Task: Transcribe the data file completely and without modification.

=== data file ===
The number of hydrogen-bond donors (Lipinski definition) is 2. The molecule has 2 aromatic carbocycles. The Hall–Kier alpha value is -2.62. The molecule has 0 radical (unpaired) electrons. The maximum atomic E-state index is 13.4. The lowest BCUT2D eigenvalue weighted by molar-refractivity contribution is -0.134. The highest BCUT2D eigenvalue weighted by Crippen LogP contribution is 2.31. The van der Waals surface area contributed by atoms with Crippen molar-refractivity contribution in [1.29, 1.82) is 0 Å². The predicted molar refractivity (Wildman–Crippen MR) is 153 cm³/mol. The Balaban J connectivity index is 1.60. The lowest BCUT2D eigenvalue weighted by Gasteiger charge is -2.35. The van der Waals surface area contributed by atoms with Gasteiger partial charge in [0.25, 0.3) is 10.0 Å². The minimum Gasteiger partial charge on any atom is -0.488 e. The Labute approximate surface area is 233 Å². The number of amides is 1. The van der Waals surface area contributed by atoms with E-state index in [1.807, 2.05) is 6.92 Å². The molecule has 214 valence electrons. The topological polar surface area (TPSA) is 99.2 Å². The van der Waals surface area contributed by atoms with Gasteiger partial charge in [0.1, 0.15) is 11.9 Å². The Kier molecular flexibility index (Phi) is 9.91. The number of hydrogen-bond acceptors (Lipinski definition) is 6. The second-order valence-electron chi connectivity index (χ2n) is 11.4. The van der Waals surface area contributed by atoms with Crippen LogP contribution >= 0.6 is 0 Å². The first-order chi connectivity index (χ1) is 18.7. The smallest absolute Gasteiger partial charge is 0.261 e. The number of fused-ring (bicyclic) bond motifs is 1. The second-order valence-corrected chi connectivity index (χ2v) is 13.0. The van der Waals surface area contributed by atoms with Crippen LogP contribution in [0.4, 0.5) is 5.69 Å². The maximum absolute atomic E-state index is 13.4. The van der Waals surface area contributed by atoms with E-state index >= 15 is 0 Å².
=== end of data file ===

The number of hydrogen-bond donors (Lipinski definition) is 2. The molecule has 2 aromatic carbocycles. The Hall–Kier alpha value is -2.62. The molecule has 0 radical (unpaired) electrons. The maximum atomic E-state index is 13.4. The lowest BCUT2D eigenvalue weighted by molar-refractivity contribution is -0.134. The highest BCUT2D eigenvalue weighted by Crippen LogP contribution is 2.31. The van der Waals surface area contributed by atoms with Crippen molar-refractivity contribution in [1.29, 1.82) is 0 Å². The predicted molar refractivity (Wildman–Crippen MR) is 153 cm³/mol. The Balaban J connectivity index is 1.60. The lowest BCUT2D eigenvalue weighted by Gasteiger charge is -2.35. The van der Waals surface area contributed by atoms with Gasteiger partial charge in [0.25, 0.3) is 10.0 Å². The minimum Gasteiger partial charge on any atom is -0.488 e. The Labute approximate surface area is 233 Å². The number of amides is 1. The van der Waals surface area contributed by atoms with E-state index in [1.807, 2.05) is 6.92 Å². The molecule has 214 valence electrons. The topological polar surface area (TPSA) is 99.2 Å². The van der Waals surface area contributed by atoms with Gasteiger partial charge in [0.1, 0.15) is 11.9 Å². The Kier molecular flexibility index (Phi) is 9.91. The number of hydrogen-bond acceptors (Lipinski definition) is 6. The second-order valence-electron chi connectivity index (χ2n) is 11.4. The van der Waals surface area contributed by atoms with Crippen LogP contribution >= 0.6 is 0 Å². The first-order chi connectivity index (χ1) is 18.7. The smallest absolute Gasteiger partial charge is 0.261 e. The number of fused-ring (bicyclic) bond motifs is 1. The second-order valence-corrected chi connectivity index (χ2v) is 13.0. The van der Waals surface area contributed by atoms with Crippen LogP contribution in [0.4, 0.5) is 5.69 Å². The maximum absolute atomic E-state index is 13.4. The van der Waals surface area contributed by atoms with E-state index >= 15 is 0 Å².